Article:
This morning Evelyn bucked tradition and watched cartoons on actual TV instead of watching the same Daniel Tiger episode on Netflix for the 62nd time. While I was thrilled not to see that little red hoodie for the first morning in two years, I should have known what was coming. One commercial break alone yielded five additions to her Birthday/Christmas list.

We’ve gotten so used to watching everything on Netflix that until now I’ve managed to exert complete, glorious control over Evelyn’s wish lists.

“You’d probably like some Lincoln Logs from Santa, do you know what those are? No? That’s okay, you’ll love them. We’ll ask Santa.” “How about some new undershirts? Toothpaste? Some new flossers? Ask for some for your birthday.”

For three Birthdays and Christmases in a row my house has been gloriously free of small, junky plastic toys, and holidays have yielded essentials that will actually get used. Like socks. And with excitement!

Until today.



What in the actual hell is a Boxy Girl? I gather they’re pinky-finger-sized versions of my childhood puppy surprise — although instead of a pregnant stuffed dog you’re getting a girl with completely unrealistic bodily dimensions who’s just received mail that you get to open for her. Inside you’ll find a tiny accessory that will get lost, vacuumed or eaten within a half hour. It’s all Evelyn has been able to talk about all day.

That’s it, the beginning of the end of any semblance of organization in the toy room. It’s all downhill from here.

At least I still have my own wish list to control. Last Christmas I asked for a baby, a FitBit, and a full night’s rest. Two out of three ‘aint bad.

I tore open my FitBit and couldn’t wait to start tracking my steps and my sleep. I set my sleep goal to 8 hours a night, and my daily step goal to 10,000 … both clearly realistic goals two days before bringing a newborn home in the middle of winter.

What a fantastic way to add a new level of daily failure to my repertoire. But still I cannot take the thing off — I’m obsessed with achieving that green star they give you when you get 8 hours of sleep or more.

Turns out I can count on one hand the number of nights since December that I’ve met my 8 hour goal — all of them were on vacation, and all of them involved going to bed before 9 pm — including one 7:29 p.m. bedtime, far and away my favorite night of 2018 so far.


For those of you who don’t have a FitBit, either because you don’t want one or because you’re too rich for the FitBit and went with the Apple Watch instead, the different blues  represent different sleep stages — and the red represents time spent awake.

Last night’s looked like this:


One HOUR and forty five minutes spent awake. And none of this was due to the baby. No, last night’s restful glory was brought to you by WeEnergies and our second power outage in two weeks.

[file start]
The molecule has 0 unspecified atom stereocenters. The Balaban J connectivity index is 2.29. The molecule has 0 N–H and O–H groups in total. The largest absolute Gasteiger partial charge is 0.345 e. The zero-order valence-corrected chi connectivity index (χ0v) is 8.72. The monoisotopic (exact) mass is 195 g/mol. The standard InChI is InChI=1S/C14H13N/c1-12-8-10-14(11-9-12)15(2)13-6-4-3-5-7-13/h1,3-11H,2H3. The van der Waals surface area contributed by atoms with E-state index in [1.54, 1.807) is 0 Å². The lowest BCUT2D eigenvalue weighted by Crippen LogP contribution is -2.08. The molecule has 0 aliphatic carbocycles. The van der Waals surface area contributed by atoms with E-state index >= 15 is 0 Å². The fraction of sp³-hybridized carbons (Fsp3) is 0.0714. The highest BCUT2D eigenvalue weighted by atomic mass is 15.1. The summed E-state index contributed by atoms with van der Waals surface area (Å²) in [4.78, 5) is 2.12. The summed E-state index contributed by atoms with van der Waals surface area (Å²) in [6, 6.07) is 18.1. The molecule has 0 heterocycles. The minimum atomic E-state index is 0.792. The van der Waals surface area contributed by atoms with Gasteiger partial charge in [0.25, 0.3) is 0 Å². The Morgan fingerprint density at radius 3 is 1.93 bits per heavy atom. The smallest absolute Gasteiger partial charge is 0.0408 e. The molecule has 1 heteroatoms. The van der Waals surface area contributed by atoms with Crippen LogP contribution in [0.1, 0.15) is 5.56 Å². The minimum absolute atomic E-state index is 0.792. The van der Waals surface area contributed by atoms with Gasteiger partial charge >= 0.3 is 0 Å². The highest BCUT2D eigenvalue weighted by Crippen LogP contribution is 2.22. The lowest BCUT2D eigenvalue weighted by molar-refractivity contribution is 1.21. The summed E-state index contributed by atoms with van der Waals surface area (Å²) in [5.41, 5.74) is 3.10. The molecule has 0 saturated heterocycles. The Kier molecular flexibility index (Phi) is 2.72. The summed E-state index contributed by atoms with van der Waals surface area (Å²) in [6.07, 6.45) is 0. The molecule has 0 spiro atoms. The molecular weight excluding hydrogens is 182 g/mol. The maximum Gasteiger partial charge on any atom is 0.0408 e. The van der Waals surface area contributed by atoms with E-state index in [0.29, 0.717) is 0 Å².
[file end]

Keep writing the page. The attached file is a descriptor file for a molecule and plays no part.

The power goes out and along with it go the nightlights and the sound machines, creating a pitch black, perfectly silent house. Really, creating a perfect sleep environment unless you are under 40″ tall and answer to the name Evelyn or Alex.

You can’t so much as breathe in their rooms without them jumping up at full attention and demanding breakfast.

One of my little light-sleepers is awakened by the most subtle of changes — and it really doesn’t matter which one it is — once they’re up they’re not satisfied until the whole house is awake.

Last night it was Evelyn, who was crying out in terror that she could no longer see the Clark Griswold style spotlight that’s usually shining through her window. In fact, she screamed, she couldn’t see anything, but yet she could somehow see a ladybug in her room and she was not about to sleep in the same room as such a highly poisonous and deadly insect.

Eric finally got her to calm down, but not before she’d woken Alex, who was now demanding that someone remove his sleep sack and get him a glass of water and read him a book and sing him a lullaby and feed him dates and massage his feet while fanning him with palm fronds.

Somehow Lottie slept through it all, which is exactly why she’s my favorite child, and with Evelyn assured that the ladybug was well on its way to exploring our septic tank, we only had Alex to appease before could get back to bed.

Unfortunately Alex had other plans, and so we decided to attempt for the first time bringing him into our bed with us.

Somewhere out there are magical unicorn parents whose magical unicorn kids crawl into bed with them in the middle of the night and actually fall asleep. What kind of sorcery is this? How is it achieved? Are the children misted with Lavender and Benadryl as they walk through the door?

Our kids come into our bed and it’s like social hour at Shady Pines, what with all the yelling and repeating of oneself. Alex was lying there rattling of full sentences with words I didn’t even know he had in his vocabulary.

“It’s nice and toasty warm in here, Mama. Let’s call Grandma, Mama. Tell me all about the Magna Carta Mama.” Telling him to shush fell on deaf ears, and ignoring it just spurred him to repeat himself at an increasing volume until you acknowledged that yes, it was indeed toasty warm in here and that yes, that was my ear his finger was in and that no, I would not be making him pancakes right now.

And then they were all bright-eyed and energetic today while I assumed this position every chance I got.


Tomorrow we have a wedding, and I can’t decide if I’m more excited to see one of my very oldest and dearest friends walk down the aisle, or for a hotel room with no children.

The real challenge will be staying up past 7:30, you know so we can eat dinner with the other adults. If we can do that, we can do anything. Except buy Evelyn some Boxy Girls … I’m hoping she’ll forget about that one by October.